DJ D. DEE's been running through the shadows of Vancouver's club scene all week by the time I track him down for a Saturday afternoon meet-up beneath a beaming West Coast sun. The city has been playing host to a variety of electronic music sets at venues of all sizes as part of the annual Seasons Festival—the previous night's program saw Swedish DJ duo Galantis delivering deep drops and hopping off speaker stacks at the 17,000-capacity Pacific Coliseum. DJ D. DEE kept things decidedly more chill later that evening at a just-below-the-radar warehouse event he was hosting in nearby Mount Pleasant, pushing an eclectic mix of vintage boogie tunes and newly loosened New Age-and-house-blending tracks from the hotly tipped Pacific Rhythm label he co-runs. The shows may have been under the same festival banner, but the crossover wasn't a given.
"Last night was interesting because, for the most part, the Seasons Festival is pretty entry-level, I would say, musically. It's a lot of trap and dubstep and trance, just pretty accessible mainstream music," the selector born Derek Duncan explained while eating pickled pinch tacos on an English Bay beachfront. "I was playing some jazz records at 11 o'clock, right when the doors opened up, and three people requested their money back from the door person because the music was too slow."
Despite the handful of local naysayers, Pacific Rhythm has more than staked its own foothold in the electronic music scene since Duncan co-founded the imprint with partners Russell Cunningham and Dane Brown in 2013. The label's initial trio of Rhythms of the Pacific compilation 12-inches have made waves in town and abroad via hazy, minimalist tracks from Vancouverites including Lnrdcroy and Slim Media Player. Earlier this spring, they pressed and immediately sold out of Flørist's twitchy, snaps-and-synth shuffle "DVOTE," which exquisitely manipulates the hook from Robin S.'s 1993 house-pop anthem, "Show Me Love."
Temporarily splitting from the beach scene to grab an iced coffee from the 3 Quarters Full Cafe, situated in a low-key mini-mall in Duncan's current West End neighbourhood, the label owner revealed that he was a little dicey about pressing the first 300 for public consumption.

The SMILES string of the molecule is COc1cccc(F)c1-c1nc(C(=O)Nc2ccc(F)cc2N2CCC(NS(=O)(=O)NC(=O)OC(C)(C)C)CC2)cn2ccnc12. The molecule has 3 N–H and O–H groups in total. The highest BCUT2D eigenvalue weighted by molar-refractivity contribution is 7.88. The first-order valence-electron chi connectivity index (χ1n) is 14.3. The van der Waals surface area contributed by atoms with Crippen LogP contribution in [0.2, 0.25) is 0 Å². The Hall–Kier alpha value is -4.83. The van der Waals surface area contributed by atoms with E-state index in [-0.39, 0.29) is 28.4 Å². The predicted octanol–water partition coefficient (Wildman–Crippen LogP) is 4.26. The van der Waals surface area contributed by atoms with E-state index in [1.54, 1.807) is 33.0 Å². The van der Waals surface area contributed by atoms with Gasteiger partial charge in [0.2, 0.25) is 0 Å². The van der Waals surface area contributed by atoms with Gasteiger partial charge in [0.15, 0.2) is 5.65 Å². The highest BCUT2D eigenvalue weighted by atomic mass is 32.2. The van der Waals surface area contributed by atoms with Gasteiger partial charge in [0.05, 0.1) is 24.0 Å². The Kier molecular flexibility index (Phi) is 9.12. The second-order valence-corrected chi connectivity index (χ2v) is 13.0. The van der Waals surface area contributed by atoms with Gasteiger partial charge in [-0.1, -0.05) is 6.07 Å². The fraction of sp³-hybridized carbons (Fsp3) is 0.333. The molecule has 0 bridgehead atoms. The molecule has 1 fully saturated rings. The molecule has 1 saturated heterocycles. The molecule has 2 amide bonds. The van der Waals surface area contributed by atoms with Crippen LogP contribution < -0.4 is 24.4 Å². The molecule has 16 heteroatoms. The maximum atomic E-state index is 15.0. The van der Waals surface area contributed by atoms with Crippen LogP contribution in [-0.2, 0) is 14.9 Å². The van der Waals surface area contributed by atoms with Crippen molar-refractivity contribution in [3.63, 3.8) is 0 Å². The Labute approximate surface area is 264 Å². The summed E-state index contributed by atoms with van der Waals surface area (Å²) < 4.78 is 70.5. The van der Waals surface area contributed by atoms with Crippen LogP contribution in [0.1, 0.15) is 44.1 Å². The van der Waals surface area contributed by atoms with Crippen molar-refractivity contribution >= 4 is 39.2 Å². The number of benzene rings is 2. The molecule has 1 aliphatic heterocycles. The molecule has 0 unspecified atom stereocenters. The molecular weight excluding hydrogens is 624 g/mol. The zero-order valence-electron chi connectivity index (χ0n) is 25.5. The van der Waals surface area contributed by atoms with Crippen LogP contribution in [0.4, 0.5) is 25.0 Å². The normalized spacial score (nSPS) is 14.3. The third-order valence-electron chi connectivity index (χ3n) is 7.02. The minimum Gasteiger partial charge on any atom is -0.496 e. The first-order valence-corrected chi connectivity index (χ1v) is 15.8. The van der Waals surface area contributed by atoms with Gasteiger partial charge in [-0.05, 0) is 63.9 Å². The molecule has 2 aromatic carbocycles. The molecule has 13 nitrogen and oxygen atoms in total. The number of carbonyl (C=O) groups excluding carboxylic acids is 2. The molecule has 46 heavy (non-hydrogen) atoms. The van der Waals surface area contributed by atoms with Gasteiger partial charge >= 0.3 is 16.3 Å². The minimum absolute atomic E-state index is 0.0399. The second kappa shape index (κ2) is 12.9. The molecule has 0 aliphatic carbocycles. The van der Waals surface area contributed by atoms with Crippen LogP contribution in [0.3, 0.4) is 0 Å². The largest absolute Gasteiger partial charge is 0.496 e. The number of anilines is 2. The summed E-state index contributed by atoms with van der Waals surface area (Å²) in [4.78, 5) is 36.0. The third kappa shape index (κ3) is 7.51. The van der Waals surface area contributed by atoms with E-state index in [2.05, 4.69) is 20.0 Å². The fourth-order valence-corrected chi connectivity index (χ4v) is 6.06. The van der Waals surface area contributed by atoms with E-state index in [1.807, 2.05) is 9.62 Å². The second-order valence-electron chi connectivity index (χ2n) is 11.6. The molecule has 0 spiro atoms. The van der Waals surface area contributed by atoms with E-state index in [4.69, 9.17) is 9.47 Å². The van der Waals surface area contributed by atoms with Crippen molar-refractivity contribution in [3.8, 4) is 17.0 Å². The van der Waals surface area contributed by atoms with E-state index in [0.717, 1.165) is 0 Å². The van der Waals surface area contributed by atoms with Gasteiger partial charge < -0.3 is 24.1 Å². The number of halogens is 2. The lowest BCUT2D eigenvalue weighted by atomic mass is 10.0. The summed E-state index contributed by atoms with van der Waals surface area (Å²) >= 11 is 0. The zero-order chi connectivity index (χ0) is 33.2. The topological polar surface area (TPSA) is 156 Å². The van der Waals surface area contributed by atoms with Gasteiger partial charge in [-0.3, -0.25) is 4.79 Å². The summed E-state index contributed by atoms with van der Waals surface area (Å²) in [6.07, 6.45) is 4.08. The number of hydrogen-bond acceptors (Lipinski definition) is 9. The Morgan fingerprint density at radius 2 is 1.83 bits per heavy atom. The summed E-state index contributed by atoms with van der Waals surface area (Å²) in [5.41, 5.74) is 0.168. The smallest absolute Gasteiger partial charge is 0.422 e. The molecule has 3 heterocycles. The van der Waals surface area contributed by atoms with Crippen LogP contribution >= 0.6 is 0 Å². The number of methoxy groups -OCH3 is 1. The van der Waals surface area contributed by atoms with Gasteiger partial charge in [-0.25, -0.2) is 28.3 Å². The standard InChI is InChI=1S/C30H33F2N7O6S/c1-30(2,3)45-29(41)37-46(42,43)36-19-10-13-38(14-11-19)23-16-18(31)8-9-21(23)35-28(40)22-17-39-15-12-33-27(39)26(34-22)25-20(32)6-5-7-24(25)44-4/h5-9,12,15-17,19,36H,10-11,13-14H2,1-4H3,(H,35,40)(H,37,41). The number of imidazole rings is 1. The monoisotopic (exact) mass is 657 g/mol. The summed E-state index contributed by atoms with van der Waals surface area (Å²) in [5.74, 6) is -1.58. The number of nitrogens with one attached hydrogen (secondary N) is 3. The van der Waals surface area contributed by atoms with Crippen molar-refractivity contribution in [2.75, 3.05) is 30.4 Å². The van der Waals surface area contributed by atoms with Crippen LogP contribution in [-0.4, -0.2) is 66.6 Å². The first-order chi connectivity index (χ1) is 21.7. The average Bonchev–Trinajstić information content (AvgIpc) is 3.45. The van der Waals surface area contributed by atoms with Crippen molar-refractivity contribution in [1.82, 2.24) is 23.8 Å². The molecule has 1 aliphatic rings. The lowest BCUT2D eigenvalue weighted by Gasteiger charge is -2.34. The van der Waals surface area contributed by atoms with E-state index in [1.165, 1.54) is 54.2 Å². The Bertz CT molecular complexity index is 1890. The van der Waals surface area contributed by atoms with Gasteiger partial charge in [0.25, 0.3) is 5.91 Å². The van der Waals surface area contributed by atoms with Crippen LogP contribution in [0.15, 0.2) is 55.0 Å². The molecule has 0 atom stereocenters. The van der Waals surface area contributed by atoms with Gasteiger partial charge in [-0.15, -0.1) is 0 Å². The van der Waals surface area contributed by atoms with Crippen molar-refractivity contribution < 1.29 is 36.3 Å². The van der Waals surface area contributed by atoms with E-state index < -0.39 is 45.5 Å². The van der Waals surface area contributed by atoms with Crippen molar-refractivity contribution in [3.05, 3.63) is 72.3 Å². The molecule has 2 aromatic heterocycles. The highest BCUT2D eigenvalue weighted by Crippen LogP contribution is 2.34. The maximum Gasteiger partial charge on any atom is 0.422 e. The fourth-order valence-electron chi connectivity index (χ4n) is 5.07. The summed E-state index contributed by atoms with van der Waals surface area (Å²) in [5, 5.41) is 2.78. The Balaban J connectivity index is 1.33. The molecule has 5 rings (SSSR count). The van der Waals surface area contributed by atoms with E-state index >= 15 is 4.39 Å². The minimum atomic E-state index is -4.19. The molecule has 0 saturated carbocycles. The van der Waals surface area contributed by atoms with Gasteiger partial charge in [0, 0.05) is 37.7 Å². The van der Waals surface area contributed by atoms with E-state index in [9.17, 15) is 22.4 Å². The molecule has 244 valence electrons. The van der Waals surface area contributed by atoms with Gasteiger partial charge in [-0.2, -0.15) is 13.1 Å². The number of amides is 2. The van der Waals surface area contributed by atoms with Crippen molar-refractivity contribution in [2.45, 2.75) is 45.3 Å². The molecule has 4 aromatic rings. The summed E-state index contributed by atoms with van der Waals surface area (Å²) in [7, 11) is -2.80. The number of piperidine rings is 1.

"It's, like, a huge UK pop record," he said of the source material. "We were a little shook. The reason we pressed so few of them was because we were worried that we were going to get sued." When pressed about whether he and his business partners feel nervous about cueing up another 300 copies for a June re-release, he shrugged his shoulders zen-like: "It's already out there."
DEE further broke down Pacific Rhythm's release schedule while tip-toeing across a plane of algae-tipped rocks along the Sea Wall. Out soon are an EP of slow-crawl, lo-fi techno from local producer D. Tiffany, and an ambient LP from Khotin, both artists' graduates of the Rhythms of the Pacific series. Records are also due this year from Montreal beatmaker Adam Feingold and a handful of others. Despite the difference in geography, Pacific Rhythm's growing roster still reflects a blissed-out and tranquil sonic aesthetic. "It's very homegrown, a bunch of people sitting in front of machines making music, instead of some guy with a flamethrower behind him and his name in big lights," Duncan notes.
By nightfall, Duncan was getting back into the spirit of Seasons. He made his way to Davie Street's iconic Celebrities Night Club, where he hosts three events a month in its renovated, exposed-brick basement. D. DEE's second Seasons showcase of the weekend featured live sets from Pacific Rhythm deep house twisters Slim Media Player and ESB, as well as You're Me, a trio of ball-capped experimentalists who had over 100 silhouettes sublimely slinking across the spot's concrete floor to rainforest bird sounds and digital conga rhythms. Between sets, DJ D. DEE is teasing future Pacific Rhythm releases by playing demos from Khotin, D. Tiffany and more.
"What I try to do is showcase sounds that influence me, sort of part of the foundation of the aesthetic, the taste. Last night was soul and all that kind of stuff; tonight is all about contemporary music from Vancouver."
Duncan has spent the last year turning Celebrities Underground into a haven for on-the-fringes music fans. The offshoot venue was started up in light of Vancouver having a "pretty huge shortage of places to throw a party," according to Duncan. Unsurprisingly, soaring real estate conditions have knocked out a number of local venues this year; Pacific Rhythm's own downtown storefront/show space closed in 2017 owing to a landlord's proposed massive rent hike. One of the label's upcoming fourth anniversary parties is booked at Mount Pleasant spot Vancouver Arts & Leisure in the middle of May—it shuts its doors two weeks later.
The programmer laments the situation, though adds that taking up residence in the iconic Celebrities building has given Pacific Rhythm some security. "If we're going to continue on with this sound, we need somewhere that's safe. No one's going to build a condo on Celebrities, that's not going to happen," Duncan said.
The rise of Pacific Rhythm stands juxtaposed to Vancouver's ever-shifting, sometimes tenuous nightlife infrastructure, but the scene still basks in its local sounds the best it can. "There's always lots of work to do," Duncan said, hopeful of the future. "I've definitely realized that this is something that's going to be a many-years pursuit in order to make it feel the way I want to."
Presented by New Amsterdam Vodka